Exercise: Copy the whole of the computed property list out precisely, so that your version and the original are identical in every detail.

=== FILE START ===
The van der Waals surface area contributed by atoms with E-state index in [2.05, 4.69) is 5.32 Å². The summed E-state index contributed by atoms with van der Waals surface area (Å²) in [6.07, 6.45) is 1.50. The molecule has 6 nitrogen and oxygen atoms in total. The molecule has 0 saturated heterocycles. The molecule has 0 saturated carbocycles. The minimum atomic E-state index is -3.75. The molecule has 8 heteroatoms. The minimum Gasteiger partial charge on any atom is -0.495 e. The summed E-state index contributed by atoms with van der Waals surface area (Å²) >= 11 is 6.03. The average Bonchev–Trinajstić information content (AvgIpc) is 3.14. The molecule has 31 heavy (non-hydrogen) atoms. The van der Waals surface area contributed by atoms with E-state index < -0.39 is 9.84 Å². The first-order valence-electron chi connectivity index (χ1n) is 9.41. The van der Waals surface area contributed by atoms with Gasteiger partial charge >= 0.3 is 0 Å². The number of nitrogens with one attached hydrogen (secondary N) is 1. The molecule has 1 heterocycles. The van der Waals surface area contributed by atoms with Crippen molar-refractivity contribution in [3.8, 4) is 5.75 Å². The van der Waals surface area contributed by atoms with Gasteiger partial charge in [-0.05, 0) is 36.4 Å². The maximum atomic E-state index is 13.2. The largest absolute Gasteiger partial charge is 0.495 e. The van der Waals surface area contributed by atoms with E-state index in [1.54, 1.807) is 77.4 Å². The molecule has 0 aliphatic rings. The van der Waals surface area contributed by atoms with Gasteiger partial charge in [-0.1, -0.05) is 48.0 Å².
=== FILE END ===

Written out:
The van der Waals surface area contributed by atoms with E-state index in [2.05, 4.69) is 5.32 Å². The summed E-state index contributed by atoms with van der Waals surface area (Å²) in [6.07, 6.45) is 1.50. The molecule has 6 nitrogen and oxygen atoms in total. The molecule has 0 saturated heterocycles. The molecule has 0 saturated carbocycles. The minimum atomic E-state index is -3.75. The molecule has 8 heteroatoms. The minimum Gasteiger partial charge on any atom is -0.495 e. The summed E-state index contributed by atoms with van der Waals surface area (Å²) >= 11 is 6.03. The average Bonchev–Trinajstić information content (AvgIpc) is 3.14. The molecule has 31 heavy (non-hydrogen) atoms. The van der Waals surface area contributed by atoms with E-state index < -0.39 is 9.84 Å². The first-order valence-electron chi connectivity index (χ1n) is 9.41. The van der Waals surface area contributed by atoms with Gasteiger partial charge >= 0.3 is 0 Å². The number of nitrogens with one attached hydrogen (secondary N) is 1. The molecule has 1 heterocycles. The van der Waals surface area contributed by atoms with Crippen molar-refractivity contribution in [3.8, 4) is 5.75 Å². The van der Waals surface area contributed by atoms with Gasteiger partial charge in [-0.05, 0) is 36.4 Å². The maximum atomic E-state index is 13.2. The largest absolute Gasteiger partial charge is 0.495 e. The van der Waals surface area contributed by atoms with E-state index in [1.54, 1.807) is 77.4 Å². The molecule has 0 aliphatic rings. The van der Waals surface area contributed by atoms with Gasteiger partial charge in [-0.1, -0.05) is 48.0 Å².